(Weekly Update #234 )

Dear Members and Advocates:

This past week, the [President of the United States], recognizing the massive failure of a long standing policy and the draconian unintended collateral consequences it has caused, took measures to roll back [marijuana possession laws]. This move comes in the wake of years of research proving that the original policies were largely based on misinformation and politically motivated. In fact, studies show that [marijuana possession] has no correlation to the harms these laws were intended to prevent. Criminal justice advocates call the measure a step in the right direction, but that it does not do enough to repair the harms of those caught up in the misguided [war on drugs], which has proven to be a colossal failure.

Dear Members and Advocates:

This past week, the [Gainesville City Commission], recognizing the massive failure of a long standing policy and the draconian unintended collateral consequences it has caused, took measures to roll back [its sex offender residency restriction]. This move comes in the wake of years of research that the original policies were largely based on misinformation and politically motivated. In fact, studies show that [residency restriction] has no correlation to the harms these laws were intended to prevent. Criminal justice advocates call the measure a step in the right direction, but that it does not do enough to repair the harms of those caught up in the misguided [sex offender registry], which has proven to be a colossal failure.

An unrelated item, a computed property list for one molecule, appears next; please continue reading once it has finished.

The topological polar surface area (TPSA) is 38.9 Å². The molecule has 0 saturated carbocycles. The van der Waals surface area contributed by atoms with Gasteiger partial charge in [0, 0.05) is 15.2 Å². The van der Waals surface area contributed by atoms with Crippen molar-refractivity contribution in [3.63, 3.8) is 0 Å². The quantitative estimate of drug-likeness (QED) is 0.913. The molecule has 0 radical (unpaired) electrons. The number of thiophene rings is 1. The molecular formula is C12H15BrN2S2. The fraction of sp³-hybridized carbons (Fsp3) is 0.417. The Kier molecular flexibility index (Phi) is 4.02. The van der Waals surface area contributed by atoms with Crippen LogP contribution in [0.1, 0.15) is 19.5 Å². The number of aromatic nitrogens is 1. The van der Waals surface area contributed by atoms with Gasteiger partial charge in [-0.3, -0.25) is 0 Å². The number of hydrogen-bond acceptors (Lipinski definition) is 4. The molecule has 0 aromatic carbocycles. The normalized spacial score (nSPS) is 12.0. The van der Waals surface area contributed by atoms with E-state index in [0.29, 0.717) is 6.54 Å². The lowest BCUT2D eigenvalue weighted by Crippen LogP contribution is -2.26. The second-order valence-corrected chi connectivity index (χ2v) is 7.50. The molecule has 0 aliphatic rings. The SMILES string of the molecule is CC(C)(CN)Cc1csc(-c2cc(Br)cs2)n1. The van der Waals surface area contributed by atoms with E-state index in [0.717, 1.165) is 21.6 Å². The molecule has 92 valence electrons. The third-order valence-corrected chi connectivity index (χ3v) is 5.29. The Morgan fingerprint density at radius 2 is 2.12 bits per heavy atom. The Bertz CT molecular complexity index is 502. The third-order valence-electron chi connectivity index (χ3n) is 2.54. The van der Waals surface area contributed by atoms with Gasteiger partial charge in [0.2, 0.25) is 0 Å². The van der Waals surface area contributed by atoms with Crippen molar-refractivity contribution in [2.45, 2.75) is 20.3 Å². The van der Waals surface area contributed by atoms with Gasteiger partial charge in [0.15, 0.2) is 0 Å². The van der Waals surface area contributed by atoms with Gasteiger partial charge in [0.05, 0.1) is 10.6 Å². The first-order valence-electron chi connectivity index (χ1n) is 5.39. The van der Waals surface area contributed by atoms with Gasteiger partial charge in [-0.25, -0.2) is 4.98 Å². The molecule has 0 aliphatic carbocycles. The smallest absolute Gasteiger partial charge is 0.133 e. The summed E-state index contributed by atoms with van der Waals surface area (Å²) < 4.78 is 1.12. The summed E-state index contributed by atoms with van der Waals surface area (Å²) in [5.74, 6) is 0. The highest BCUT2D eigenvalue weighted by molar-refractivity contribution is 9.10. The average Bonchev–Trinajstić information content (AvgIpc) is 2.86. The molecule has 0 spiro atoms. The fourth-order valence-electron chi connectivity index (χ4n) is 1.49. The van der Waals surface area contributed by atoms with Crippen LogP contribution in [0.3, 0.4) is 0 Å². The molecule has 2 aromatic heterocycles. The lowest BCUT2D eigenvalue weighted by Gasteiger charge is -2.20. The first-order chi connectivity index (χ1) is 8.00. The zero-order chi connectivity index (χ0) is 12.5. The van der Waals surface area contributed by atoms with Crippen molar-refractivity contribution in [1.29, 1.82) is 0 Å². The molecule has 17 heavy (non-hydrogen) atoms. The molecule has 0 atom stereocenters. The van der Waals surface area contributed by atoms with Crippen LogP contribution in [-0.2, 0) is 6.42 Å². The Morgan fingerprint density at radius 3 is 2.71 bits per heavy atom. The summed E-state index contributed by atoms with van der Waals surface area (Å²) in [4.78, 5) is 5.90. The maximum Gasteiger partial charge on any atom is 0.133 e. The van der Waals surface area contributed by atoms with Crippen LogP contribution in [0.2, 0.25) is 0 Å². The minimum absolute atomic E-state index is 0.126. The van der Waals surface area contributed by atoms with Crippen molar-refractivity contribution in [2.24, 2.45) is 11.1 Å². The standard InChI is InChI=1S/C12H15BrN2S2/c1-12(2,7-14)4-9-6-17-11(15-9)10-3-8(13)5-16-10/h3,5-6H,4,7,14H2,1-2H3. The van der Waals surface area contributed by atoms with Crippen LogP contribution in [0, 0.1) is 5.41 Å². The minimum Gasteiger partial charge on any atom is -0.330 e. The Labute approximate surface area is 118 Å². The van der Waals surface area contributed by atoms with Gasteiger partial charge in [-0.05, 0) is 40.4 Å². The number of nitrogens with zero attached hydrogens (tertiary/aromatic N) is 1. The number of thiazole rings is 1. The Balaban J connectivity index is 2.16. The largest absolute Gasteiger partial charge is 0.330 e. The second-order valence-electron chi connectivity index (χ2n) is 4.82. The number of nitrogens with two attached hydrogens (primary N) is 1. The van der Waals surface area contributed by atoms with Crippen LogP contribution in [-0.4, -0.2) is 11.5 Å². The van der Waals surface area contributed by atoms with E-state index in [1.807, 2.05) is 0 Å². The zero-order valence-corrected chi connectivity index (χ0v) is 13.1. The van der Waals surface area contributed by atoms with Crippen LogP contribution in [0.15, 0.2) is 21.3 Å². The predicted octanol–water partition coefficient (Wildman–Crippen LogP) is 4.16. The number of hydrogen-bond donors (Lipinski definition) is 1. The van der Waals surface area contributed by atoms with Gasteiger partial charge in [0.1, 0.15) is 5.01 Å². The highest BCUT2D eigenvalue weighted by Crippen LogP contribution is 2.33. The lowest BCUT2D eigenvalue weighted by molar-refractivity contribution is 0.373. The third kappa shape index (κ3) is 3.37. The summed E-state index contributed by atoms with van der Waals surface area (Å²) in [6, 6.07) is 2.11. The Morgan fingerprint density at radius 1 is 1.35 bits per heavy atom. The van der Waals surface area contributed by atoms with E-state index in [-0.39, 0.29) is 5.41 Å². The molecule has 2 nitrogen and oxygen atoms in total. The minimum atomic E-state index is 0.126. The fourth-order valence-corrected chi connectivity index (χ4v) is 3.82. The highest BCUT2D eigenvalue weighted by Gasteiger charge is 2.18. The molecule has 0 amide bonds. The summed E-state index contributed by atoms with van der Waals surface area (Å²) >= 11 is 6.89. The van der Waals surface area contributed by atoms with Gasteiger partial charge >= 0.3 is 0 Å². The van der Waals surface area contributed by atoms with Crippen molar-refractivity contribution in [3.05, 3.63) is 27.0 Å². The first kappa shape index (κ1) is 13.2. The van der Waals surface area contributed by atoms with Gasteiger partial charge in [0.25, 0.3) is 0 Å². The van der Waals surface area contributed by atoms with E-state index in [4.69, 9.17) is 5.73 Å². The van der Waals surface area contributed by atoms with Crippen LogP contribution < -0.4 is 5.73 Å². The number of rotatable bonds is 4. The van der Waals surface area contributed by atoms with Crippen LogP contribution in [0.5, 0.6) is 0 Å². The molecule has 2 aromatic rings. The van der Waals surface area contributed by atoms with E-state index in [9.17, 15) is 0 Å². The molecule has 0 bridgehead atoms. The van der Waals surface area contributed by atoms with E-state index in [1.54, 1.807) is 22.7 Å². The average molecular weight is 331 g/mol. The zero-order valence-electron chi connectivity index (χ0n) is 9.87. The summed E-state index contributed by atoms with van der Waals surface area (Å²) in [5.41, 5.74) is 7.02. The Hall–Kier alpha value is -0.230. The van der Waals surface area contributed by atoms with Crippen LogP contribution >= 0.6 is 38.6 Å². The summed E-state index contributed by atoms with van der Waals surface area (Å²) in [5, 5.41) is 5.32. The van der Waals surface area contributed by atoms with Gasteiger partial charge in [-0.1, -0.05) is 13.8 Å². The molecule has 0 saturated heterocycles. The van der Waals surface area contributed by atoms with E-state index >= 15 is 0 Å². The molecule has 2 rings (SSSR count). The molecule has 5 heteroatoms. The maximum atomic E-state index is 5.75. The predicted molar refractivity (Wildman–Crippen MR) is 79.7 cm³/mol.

Before you look up… No, we didn’t make a mistake copying and pasting and no, you didn’t read the first paragraph twice. The bracketed words are different though the rest of the paragraphs above contain the same message. Last week, two political entities, the President of the US and the Gainesville City Commission, took steps to roll back some draconian laws that prevented returning citizens from successfully reintegrating into society and that were based on beliefs we now know to be untrue. Study after study has demonstrated that the recreational use of marijuana has no correlation to drug trafficking or other crimes. Just as study after study has demonstrated that proximity to schools and parks has no correlation to sexual offenses.